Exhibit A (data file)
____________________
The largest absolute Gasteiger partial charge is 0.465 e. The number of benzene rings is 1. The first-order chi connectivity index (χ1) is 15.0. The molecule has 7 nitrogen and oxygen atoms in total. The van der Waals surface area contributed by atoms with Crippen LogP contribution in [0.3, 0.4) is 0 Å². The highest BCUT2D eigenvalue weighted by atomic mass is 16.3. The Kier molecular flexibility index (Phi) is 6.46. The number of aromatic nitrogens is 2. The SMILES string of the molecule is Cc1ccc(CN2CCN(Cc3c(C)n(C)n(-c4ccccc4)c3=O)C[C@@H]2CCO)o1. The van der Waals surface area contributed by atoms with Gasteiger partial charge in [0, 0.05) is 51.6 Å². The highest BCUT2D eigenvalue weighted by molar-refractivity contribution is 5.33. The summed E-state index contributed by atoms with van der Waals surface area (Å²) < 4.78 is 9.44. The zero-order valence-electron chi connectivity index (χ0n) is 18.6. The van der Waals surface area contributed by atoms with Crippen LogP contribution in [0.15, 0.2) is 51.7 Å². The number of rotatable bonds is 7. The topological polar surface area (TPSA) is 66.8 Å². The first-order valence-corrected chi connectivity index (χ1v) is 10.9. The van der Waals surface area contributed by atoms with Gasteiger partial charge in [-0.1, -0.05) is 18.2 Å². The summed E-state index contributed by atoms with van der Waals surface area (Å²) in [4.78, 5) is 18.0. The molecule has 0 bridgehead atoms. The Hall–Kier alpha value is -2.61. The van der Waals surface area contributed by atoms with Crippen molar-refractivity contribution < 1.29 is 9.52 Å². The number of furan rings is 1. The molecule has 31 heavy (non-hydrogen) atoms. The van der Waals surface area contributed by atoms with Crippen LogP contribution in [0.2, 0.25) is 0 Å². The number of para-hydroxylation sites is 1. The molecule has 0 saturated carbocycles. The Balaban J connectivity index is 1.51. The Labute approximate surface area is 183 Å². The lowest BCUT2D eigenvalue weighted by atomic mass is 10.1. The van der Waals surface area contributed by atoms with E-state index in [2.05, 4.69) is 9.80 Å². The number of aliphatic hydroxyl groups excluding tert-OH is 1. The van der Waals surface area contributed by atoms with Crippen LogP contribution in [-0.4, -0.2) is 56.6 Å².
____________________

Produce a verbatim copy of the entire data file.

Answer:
The largest absolute Gasteiger partial charge is 0.465 e. The number of benzene rings is 1. The first-order chi connectivity index (χ1) is 15.0. The molecule has 7 nitrogen and oxygen atoms in total. The van der Waals surface area contributed by atoms with Crippen LogP contribution in [0.3, 0.4) is 0 Å². The highest BCUT2D eigenvalue weighted by atomic mass is 16.3. The Kier molecular flexibility index (Phi) is 6.46. The number of aromatic nitrogens is 2. The SMILES string of the molecule is Cc1ccc(CN2CCN(Cc3c(C)n(C)n(-c4ccccc4)c3=O)C[C@@H]2CCO)o1. The van der Waals surface area contributed by atoms with Gasteiger partial charge in [0, 0.05) is 51.6 Å². The highest BCUT2D eigenvalue weighted by molar-refractivity contribution is 5.33. The summed E-state index contributed by atoms with van der Waals surface area (Å²) < 4.78 is 9.44. The zero-order valence-electron chi connectivity index (χ0n) is 18.6. The van der Waals surface area contributed by atoms with Crippen LogP contribution in [0.15, 0.2) is 51.7 Å². The number of rotatable bonds is 7. The topological polar surface area (TPSA) is 66.8 Å². The first-order valence-corrected chi connectivity index (χ1v) is 10.9. The van der Waals surface area contributed by atoms with Gasteiger partial charge in [-0.1, -0.05) is 18.2 Å². The summed E-state index contributed by atoms with van der Waals surface area (Å²) in [4.78, 5) is 18.0. The molecule has 0 bridgehead atoms. The Hall–Kier alpha value is -2.61. The van der Waals surface area contributed by atoms with Crippen molar-refractivity contribution < 1.29 is 9.52 Å². The number of furan rings is 1. The molecule has 31 heavy (non-hydrogen) atoms. The van der Waals surface area contributed by atoms with Crippen LogP contribution in [0.2, 0.25) is 0 Å². The number of para-hydroxylation sites is 1. The molecule has 0 saturated carbocycles. The Balaban J connectivity index is 1.51. The Labute approximate surface area is 183 Å². The lowest BCUT2D eigenvalue weighted by atomic mass is 10.1. The van der Waals surface area contributed by atoms with E-state index in [2.05, 4.69) is 9.80 Å². The number of aliphatic hydroxyl groups excluding tert-OH is 1. The van der Waals surface area contributed by atoms with Crippen LogP contribution in [-0.4, -0.2) is 56.6 Å².